The Commissioner contends that the debentures were to become payable in 1976 "unless two-thirds of the debenture holders voted to extend the maturity date". This contention is based on the provision that alterations might be made in the terms of the debentures with the consent of the company and two-thirds of the debenture holders "(provided, however, that no such modification or alteration shall affect or impair the absolute and unconditional obligation of the Company in respect of the principal of or, subject to the limitations and conditions in respect of interest payments specified in this Debenture, the interest on this Debenture.)"

An extension of the maturity date would "affect" the obligation in respect of the principal and interest payments due. Thus the power to make such an extension is excepted from the right of the two-thirds to alter the provisions of the debentures. In a letter notifying the holders of preferred stock of their opportunity to exchange for the newly authorized 7% Income Debentures, the Company wrote, "Holders of Debentures have no voting power except that changes in the provisions of the Debentures (other than the provisions regarding interest rate and amount of principal which cannot be changed at all), may be made by the Company only with the consent of holders of two-thirds of the Debentures." In the oral argument before us, it was urged that this statement in the letter interprets the exception in the debenture and is binding as a contemporaneous written instrument. The Commissioner's argument is that this letter in interpreting the debenture provision fails to say that two-thirds of the debentures may not extend the maturity date. We think this contention is fully answered by an inspection of the letter. The quoted sentence was one of a series of enumerated provisions introduced by the statement: "Copies of a full statement of the terms and provisions governing the 7% Income Debentures may be had on request. A brief summary of the more important terms and conditions of these 7% Income Debentures is as follows" (Italics supplied). The letter thus did not purport to set forth the full extent of the exception to the powers of alteration resting in the hands of the two-thirds. We do not mean this to be an intimation that such a power in the hands of two-thirds of the debenture holders to extend the maturity date of their debentures would change their debtor-creditor relationship with the corporation. Cf. Commissioner v. O.P.P. Holding Corp., supra.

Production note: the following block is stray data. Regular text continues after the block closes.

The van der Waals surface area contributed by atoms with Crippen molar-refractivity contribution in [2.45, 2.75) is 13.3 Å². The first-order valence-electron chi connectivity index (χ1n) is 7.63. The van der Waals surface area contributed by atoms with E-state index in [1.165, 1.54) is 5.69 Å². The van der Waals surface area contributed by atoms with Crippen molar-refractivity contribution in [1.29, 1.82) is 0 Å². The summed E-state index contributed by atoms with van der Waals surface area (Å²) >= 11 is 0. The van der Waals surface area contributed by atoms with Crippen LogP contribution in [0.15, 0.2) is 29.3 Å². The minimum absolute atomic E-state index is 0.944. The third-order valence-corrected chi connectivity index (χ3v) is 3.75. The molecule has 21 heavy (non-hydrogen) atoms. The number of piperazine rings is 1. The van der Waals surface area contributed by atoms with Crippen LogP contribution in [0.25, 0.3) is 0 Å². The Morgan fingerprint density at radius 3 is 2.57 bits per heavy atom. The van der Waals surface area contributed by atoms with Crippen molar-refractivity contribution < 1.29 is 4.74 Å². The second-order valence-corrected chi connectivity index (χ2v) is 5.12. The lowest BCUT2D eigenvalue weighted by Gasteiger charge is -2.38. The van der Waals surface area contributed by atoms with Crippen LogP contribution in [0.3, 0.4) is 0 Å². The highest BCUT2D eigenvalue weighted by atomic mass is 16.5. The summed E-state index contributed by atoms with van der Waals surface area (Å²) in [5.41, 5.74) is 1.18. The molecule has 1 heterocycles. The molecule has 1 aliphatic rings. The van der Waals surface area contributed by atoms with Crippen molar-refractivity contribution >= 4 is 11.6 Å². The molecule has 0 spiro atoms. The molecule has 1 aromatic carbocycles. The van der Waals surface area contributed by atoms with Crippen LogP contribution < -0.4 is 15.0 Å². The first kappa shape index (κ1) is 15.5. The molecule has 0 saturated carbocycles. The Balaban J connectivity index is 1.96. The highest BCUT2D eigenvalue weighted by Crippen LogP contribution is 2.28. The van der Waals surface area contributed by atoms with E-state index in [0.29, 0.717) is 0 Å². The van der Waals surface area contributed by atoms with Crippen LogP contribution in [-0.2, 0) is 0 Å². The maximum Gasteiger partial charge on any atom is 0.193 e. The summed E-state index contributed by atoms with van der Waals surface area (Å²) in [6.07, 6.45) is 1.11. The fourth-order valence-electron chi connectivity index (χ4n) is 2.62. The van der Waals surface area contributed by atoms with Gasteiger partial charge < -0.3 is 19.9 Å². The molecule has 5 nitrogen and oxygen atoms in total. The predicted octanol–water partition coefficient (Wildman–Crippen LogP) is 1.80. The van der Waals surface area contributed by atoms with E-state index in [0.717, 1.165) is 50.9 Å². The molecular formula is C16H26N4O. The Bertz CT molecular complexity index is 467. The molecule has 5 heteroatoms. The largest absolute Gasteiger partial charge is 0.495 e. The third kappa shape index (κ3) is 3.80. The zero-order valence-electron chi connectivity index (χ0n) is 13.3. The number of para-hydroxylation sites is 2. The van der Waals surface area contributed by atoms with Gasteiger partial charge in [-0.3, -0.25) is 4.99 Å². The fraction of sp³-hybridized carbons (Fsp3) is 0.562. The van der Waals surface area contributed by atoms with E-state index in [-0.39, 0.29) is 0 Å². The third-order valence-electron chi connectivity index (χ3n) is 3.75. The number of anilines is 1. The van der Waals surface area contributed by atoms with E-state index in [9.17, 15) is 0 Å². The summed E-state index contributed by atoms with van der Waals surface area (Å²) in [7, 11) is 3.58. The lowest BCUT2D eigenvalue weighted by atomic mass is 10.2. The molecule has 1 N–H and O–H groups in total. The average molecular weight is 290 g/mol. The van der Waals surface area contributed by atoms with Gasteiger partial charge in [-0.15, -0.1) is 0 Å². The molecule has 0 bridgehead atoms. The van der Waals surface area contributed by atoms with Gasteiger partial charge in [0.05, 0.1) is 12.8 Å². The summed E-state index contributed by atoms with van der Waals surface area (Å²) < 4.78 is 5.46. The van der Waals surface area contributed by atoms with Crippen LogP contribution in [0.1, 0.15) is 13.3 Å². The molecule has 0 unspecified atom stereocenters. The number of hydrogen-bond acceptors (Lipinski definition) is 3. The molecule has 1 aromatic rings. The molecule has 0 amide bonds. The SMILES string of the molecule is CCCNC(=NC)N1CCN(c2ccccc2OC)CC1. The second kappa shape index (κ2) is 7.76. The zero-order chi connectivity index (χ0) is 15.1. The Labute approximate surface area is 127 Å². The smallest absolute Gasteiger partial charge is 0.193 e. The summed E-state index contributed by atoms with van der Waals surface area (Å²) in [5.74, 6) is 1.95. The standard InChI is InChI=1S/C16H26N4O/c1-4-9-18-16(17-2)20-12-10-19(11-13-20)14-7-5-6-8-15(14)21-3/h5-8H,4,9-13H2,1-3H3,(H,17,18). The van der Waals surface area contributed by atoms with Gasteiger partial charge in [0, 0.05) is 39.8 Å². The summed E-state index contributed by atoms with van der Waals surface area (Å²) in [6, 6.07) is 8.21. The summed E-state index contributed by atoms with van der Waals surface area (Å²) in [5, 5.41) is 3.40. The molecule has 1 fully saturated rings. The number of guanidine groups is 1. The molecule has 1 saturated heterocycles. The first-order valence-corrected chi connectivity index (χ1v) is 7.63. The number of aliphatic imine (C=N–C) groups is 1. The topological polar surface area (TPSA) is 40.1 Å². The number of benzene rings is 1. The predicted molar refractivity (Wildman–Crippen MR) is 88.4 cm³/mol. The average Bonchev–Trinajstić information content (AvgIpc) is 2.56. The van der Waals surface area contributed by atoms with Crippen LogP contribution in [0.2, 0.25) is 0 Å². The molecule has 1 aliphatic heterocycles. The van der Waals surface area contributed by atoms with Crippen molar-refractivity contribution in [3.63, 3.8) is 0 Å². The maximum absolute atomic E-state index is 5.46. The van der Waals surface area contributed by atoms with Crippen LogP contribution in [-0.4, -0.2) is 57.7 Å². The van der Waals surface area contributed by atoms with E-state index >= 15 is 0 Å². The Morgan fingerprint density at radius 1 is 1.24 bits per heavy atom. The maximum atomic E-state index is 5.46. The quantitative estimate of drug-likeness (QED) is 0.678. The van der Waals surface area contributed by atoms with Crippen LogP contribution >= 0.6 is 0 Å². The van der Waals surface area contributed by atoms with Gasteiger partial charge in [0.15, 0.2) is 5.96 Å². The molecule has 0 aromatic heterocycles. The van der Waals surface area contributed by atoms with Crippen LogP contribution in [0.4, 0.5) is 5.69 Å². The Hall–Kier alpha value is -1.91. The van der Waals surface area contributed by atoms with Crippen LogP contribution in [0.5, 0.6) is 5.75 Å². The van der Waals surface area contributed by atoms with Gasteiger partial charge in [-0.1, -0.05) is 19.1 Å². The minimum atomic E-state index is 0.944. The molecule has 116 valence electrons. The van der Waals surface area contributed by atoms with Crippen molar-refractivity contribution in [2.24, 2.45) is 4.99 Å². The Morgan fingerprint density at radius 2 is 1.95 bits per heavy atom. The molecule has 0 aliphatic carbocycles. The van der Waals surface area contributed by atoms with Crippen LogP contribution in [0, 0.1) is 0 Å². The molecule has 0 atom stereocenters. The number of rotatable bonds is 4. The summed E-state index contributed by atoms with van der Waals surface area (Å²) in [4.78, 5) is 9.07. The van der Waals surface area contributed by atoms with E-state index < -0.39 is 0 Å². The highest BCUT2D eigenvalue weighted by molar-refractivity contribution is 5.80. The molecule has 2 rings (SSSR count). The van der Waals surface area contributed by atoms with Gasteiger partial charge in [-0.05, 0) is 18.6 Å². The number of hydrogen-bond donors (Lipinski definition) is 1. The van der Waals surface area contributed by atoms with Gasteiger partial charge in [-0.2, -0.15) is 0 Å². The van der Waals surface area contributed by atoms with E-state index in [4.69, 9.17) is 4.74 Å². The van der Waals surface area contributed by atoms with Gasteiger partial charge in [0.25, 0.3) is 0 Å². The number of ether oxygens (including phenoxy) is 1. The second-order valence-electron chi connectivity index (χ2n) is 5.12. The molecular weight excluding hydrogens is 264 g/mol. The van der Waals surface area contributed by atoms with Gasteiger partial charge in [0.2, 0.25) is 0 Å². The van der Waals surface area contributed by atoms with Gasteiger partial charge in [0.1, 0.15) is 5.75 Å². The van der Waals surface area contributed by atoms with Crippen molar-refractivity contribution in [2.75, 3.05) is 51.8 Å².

The fact that the right was reserved to issue other "notes, debentures, bonds or other obligations of the company" in priority to these debentures is not fatal to the debenture holders status as a creditor. Commissioner v. O.P.P. Holding Corp., supra; Commissioner v. Proctor Shop, Inc., 9 Cir., 1936, 82 F.2d 792; John Kelley Company v. Commissioner, 1943, 1 T.C. 457.

The Tax Court found that although tax saving may have been one of the considerations it was not the sole consideration for the issue of these debentures to replace the preferred stock. At any rate, there is nothing to prevent this taxpayer from replacing an instrument which rests on one side of the line separating indebtedness from proprietorship with one which rests on the other side of the line. John Kelley Company v. Commissioner, supra. As Mr. Justice Holmes has said: "We do not speak of evasion, because, when the law draws a line, a case is on one side of it or the other, and if on the safe side is none the worse legally that a party has availed himself to the full of what the law permits." Bullen v. Wisconsin, 1916, 240 U.S. 625, 631, 36 S.Ct. 473, 474, 60 L.Ed. 830.

Since each case involving the question here presented must largely turn on its special facts and since the Tax Court applied the correct rule of law, its determination is entitled to the finality indicated by Dobson v. Helvering, Com'r of Int. Rev., 320 U.S. 489, 64 S.Ct. 239.

The decision of the Tax Court of the United States is affirmed.